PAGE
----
Notifications about the hantavirus have expanded...recreation.gov has sent out warnings to past campers via email


The hantavirus has probably been present in Yosemite for more than a decade...we have had to deal with it, taking precautions, here on the eastside for at least 15 years.



edit...oh yeah...9th case confirmed...



Edited 1 time(s). Last edit at 09/14/2012 08:37AM by hikerchick395.
Re: Update: Yosemite National Park Continues Response to Hantavirus Cases
September 14, 2012 03:25PM
Who knows, hantavirus might have been in California longer but no one knew what people had.

This is an except from the CDC web site on the history of the virus. The article was about the 1993 outbreak.


http://www.cdc.gov/hantavirus/hps/history.html

HPS Not Really a New Disease

As part of the effort to locate the source of the virus, researchers located and examined stored samples of lung tissue from people who had died of unexplained lung disease. Some of these samples showed evidence of previous infection with Sin Nombre virus—indicating that the disease had existed before the "first" known outbreak—it simply had not been recognized!

Other early cases of HPS have been discovered by examining samples of tissue belonging to people who had died of unexplained adult respiratory distress syndrome. By this method, the earliest known case of HPS that has been confirmed has been the case of a 38-year-old Utah man in 1959.

Interestingly, while HPS was not known to the epidemiologic and medical communities, there is evidence that it was recognized elsewhere. The Navajo Indians, a number of whom contracted HPS during the 1993 outbreak, recognize a similar disease in their medical traditions, and actually associate its occurrence with mice. As strikingly, Navajo medical beliefs concur with public health recommendations for preventing the disease.
avatar Re: Update: Yosemite National Park Continues Response to Hantavirus Cases
September 14, 2012 07:20PM
Quote
parklover
HPS Not Really a New Disease...
Recently I was talking to a local Native American and he was telling me that the Elders said that during times of high deer mouse populations that if one ran across you or your food that you were to wash immediately and throw that food away. HPS is that old.
Re: Update: Yosemite National Park Continues Response to Hantavirus Cases
September 21, 2012 10:00AM
Re: Update: Yosemite National Park Continues Response to Hantavirus Cases
September 21, 2012 12:00PM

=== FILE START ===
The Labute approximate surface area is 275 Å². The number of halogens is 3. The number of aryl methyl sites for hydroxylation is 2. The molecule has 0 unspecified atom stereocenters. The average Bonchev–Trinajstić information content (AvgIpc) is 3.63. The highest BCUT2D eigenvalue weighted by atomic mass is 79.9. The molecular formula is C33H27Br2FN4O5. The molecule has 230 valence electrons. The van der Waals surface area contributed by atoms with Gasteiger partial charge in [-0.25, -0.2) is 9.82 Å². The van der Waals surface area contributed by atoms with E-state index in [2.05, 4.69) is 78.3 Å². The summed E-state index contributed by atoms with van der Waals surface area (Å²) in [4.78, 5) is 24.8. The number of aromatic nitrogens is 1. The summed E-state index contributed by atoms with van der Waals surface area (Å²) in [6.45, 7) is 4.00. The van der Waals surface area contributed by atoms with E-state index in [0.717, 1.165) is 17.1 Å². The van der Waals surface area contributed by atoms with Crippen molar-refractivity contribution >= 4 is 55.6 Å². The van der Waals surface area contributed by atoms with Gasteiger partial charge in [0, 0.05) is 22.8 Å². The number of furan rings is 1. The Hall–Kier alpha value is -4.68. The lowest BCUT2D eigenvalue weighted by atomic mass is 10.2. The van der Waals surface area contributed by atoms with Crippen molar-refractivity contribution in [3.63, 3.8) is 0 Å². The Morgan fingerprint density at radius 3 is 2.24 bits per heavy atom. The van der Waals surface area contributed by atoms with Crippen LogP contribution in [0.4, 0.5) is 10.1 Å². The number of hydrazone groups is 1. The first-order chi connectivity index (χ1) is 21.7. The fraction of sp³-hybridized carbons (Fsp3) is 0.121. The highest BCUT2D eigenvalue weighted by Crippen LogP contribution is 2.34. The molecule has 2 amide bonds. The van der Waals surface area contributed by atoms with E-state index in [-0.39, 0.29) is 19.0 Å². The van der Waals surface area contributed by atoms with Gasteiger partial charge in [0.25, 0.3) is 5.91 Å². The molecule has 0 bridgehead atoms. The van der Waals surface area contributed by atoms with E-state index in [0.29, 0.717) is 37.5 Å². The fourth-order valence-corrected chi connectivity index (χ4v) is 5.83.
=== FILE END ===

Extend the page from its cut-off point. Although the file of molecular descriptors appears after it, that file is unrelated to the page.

So the question in my mind has always been, "Why aren't the cleaning staff, who get a hundred times the exposure of the average tourist, all sick with hantavirus?" And why haven't they all been tested for the tell-tale antibodies?

It appears that someone else has also asked this question. Maybe the crew will finally get tested. Perhaps they all did have it, but being young and fit, they just shrugged it off? If so, this would be the complete opposite of what happened with the great flu of 1917, where the young and healthy had the most severe lung reaction to the virus and had a disproportionately high death rate...

Anyway, they might get tested:

http://news.yahoo.com/park-yosemite-workers-may-surveyed-exposure-deadly-rodent-205154615.html?_esi=1
avatar Re: Update: Yosemite National Park Continues Response to Hantavirus Cases
September 21, 2012 12:31PM
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wherever
who get a hundred times the exposure of the average tourist

Assumes fact not in evidence.
Re: Update: Yosemite National Park Continues Response to Hantavirus Cases
September 21, 2012 04:22PM
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eeek
Quote
wherever
who get a hundred times the exposure of the average tourist

Assumes fact not in evidence.

OK. ...who have swept out tent cabins hundreds of times more often than the tourists have, especially since they removed the brooms from those cabins a few years ago. And aren't there still some tent cabins occupied by employees, who stay longer than any tourist would?
avatar Re: Update: Yosemite National Park Continues Response to Hantavirus Cases
September 21, 2012 05:41PM
Quote
wherever
OK. ...who have swept out tent cabins hundreds of times more often than the tourists have

And that's not anywhere near the same as sleeping with your head in the dirty pillow.